Moving into the second two- to three-year horizon technology—open content—we’re on much more familiar ground: “Open content uses open licensing schemes to encourage not only the sharing of information, but the sharing of pedagogies and experiences as well….As this open, customizable content—and insights about how to teach ad learn with it—is increasingly made available for free over the Internet, people are learning not only the material, but also the skills related to finding, evaluating, interpreting, and repurposing the resources” (p. 40).

ACRL_MOOCs_OERs_ScanWe come across reminders that “open” means far more than “free of charge”: it refers to learning resources that “are freely copiable, freely remixable, and free of barriers to access, cultural sensitivities, sharing, and educational use” (p. 40). Our models are increasing visible and, under the right conditions, appealing: massive open online courses (MOOCs), when they are well-designed and well-facilitated; open textbooks and textbooks that are evolving to provide engaging learning opportunities; and colleagues within libraries and other learning organizations where development of open educational resources is increasingly being explored and promoted.

It’s obvious, as we read and reflect upon the 2014 Library Edition, that resources like this one do not need to and should not remain siloed away—read only by the obvious audience of people within academic and research libraries. The fact that the report has, within its first month of availability, already been downloaded more than a million times—the most popular Horizon Report to date in terms of initial readership—suggests that its audience extends far beyond those directly involved with academic and research libraries. And if learning facilitators worldwide are among the readers, learners worldwide are going to be the beneficiaries.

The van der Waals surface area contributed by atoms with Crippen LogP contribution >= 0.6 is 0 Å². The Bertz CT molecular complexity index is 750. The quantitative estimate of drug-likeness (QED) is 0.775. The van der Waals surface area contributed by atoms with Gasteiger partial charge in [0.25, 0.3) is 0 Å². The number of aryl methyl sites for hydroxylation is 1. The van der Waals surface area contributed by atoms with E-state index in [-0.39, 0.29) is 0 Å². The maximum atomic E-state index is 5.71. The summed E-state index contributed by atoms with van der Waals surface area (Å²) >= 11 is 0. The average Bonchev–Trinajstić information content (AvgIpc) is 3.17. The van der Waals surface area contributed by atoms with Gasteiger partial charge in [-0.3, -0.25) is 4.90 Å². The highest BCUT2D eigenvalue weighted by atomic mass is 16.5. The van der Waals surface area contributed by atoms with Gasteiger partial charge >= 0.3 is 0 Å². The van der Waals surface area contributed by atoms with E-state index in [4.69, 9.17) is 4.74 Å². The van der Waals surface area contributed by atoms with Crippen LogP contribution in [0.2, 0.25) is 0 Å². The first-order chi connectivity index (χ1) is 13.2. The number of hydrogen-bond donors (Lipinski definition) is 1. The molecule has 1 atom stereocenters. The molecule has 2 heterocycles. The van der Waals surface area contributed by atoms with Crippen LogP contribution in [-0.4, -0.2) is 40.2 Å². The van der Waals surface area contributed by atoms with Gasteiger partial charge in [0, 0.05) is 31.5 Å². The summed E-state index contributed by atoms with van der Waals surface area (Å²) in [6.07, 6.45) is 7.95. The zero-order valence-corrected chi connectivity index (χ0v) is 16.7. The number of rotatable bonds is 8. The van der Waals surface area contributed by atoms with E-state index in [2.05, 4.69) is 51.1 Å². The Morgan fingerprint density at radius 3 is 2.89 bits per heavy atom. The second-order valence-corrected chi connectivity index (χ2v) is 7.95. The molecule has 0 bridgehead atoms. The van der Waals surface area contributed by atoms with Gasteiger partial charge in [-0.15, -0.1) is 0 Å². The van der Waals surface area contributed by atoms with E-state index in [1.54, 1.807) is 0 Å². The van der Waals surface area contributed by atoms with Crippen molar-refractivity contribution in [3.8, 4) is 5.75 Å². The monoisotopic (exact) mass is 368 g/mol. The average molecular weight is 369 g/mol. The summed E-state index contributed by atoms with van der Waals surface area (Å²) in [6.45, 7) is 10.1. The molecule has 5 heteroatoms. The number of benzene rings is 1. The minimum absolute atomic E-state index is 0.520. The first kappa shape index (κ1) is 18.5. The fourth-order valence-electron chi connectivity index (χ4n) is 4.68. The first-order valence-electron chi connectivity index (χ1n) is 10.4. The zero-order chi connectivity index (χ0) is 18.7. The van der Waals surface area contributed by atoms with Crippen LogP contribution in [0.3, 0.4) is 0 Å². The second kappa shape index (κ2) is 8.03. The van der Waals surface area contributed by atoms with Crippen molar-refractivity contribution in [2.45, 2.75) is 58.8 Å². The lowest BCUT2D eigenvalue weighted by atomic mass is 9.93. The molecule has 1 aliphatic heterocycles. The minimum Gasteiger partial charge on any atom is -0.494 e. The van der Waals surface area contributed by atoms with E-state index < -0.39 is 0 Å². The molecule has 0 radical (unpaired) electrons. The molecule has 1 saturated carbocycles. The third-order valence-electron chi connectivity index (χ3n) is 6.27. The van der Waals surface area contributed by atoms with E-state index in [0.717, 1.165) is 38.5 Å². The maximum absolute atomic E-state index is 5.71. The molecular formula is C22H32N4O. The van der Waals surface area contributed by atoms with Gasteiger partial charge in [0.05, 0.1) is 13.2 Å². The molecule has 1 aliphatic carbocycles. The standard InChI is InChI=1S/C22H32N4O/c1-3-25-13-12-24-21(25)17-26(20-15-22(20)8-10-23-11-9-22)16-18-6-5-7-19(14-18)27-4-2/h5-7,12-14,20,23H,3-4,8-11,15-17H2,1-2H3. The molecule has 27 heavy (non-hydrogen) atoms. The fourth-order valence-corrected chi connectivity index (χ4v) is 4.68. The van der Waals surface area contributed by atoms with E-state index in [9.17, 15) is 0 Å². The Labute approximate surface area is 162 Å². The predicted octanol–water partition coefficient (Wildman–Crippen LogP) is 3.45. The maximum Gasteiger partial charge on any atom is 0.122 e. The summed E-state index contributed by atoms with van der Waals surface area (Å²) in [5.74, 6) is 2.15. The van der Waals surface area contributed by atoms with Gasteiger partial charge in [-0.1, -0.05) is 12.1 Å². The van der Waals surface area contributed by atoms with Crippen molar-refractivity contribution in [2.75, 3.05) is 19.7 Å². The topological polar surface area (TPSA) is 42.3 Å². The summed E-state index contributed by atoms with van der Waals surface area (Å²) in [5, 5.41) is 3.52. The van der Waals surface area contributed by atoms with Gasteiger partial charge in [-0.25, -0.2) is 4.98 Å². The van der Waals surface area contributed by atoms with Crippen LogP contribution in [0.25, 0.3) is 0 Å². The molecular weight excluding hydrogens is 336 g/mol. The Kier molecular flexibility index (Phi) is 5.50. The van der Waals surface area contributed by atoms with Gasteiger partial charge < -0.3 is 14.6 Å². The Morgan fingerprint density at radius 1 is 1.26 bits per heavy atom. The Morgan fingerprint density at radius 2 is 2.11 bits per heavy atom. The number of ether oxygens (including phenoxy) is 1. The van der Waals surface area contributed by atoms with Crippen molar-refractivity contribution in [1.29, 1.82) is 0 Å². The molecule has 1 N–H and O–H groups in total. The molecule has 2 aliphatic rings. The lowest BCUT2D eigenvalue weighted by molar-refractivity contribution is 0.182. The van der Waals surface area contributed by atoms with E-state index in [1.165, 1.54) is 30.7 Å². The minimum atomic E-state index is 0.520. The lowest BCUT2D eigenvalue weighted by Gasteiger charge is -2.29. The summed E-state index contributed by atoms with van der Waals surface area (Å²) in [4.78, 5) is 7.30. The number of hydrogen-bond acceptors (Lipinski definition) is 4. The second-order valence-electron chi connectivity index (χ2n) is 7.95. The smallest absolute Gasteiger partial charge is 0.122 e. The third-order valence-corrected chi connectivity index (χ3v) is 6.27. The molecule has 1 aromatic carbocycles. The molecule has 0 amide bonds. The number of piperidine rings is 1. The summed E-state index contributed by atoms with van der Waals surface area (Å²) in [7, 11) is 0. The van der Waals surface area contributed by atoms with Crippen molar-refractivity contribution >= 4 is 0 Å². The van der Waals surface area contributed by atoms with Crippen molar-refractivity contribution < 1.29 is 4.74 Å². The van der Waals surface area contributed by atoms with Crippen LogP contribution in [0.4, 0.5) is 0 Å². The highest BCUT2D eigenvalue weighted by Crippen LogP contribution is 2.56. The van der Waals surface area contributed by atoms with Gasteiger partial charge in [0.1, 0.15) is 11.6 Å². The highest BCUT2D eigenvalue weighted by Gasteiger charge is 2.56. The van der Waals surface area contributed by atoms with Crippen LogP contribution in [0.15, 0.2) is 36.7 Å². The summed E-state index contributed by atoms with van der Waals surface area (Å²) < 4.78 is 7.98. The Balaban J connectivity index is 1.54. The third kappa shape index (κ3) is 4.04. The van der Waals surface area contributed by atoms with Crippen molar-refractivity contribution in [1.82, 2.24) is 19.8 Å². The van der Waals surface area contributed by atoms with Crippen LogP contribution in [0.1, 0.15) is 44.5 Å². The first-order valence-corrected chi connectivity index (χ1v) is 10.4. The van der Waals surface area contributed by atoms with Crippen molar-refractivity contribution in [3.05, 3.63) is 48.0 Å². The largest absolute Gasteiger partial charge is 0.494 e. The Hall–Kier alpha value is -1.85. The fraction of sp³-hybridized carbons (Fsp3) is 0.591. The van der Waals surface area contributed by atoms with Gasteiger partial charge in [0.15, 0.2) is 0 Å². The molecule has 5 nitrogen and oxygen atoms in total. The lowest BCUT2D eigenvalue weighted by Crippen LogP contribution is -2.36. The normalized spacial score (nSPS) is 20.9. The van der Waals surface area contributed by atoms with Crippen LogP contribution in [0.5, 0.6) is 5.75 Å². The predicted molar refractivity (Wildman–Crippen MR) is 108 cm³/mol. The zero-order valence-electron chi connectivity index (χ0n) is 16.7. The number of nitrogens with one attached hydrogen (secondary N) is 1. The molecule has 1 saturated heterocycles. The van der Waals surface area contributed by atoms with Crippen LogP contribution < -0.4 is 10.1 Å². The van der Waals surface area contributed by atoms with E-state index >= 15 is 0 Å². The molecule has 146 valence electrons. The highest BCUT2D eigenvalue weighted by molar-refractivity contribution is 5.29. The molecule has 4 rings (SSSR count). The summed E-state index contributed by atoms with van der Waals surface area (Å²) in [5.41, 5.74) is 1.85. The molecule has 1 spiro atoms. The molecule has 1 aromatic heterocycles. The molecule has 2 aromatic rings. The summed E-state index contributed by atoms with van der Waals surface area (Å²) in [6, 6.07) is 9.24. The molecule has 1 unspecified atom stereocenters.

NB: This is the fifth set of reflections in a six-part series of articles exploring the NMC Horizon Report > 2014 Library Edition. Next: On the Four- to Five-Year Horizon—the Internet of Things and Semantic Web/Linked Data


NMC Library Horizon Report 2014 (Pt. 1 of 6): Documenting Where We Are and Where We Might Be Going

August 21, 2014

When a wonderful friend and colleague retired from library work after 40 years in the industry, he wistfully reflected upon one consequence of his departure: that he would not be part of all that would be happening with libraries over the next 20 years.

NMC_HorizonReport_2014_Library_cover_borderIf he were to read the newly-released (first ever) New Media Consortium (NMC) Horizon Project educational-technology report on libraries, he would have even more cause to wish he had additional time to invest in these essential partners in community-development and lifelong learning.

The report—available online free of charge and focused on trends, challenges, and developing technologies in academic and research libraries, but essential reading for the much larger audience of people interested and involved in academic, public, and other types of libraries worldwide—is likely to quickly become a seminal work; more than 100,000 people downloaded the report within 24-hour period immediately following its formal unveiling. By documenting where we are and where we might be going, the NMC Horizon Report > 2014 Library Edition will contribute substantially to conversations and decisions that help sustain libraries as responsive key players in the extended and expansive onsite and online communities they serve.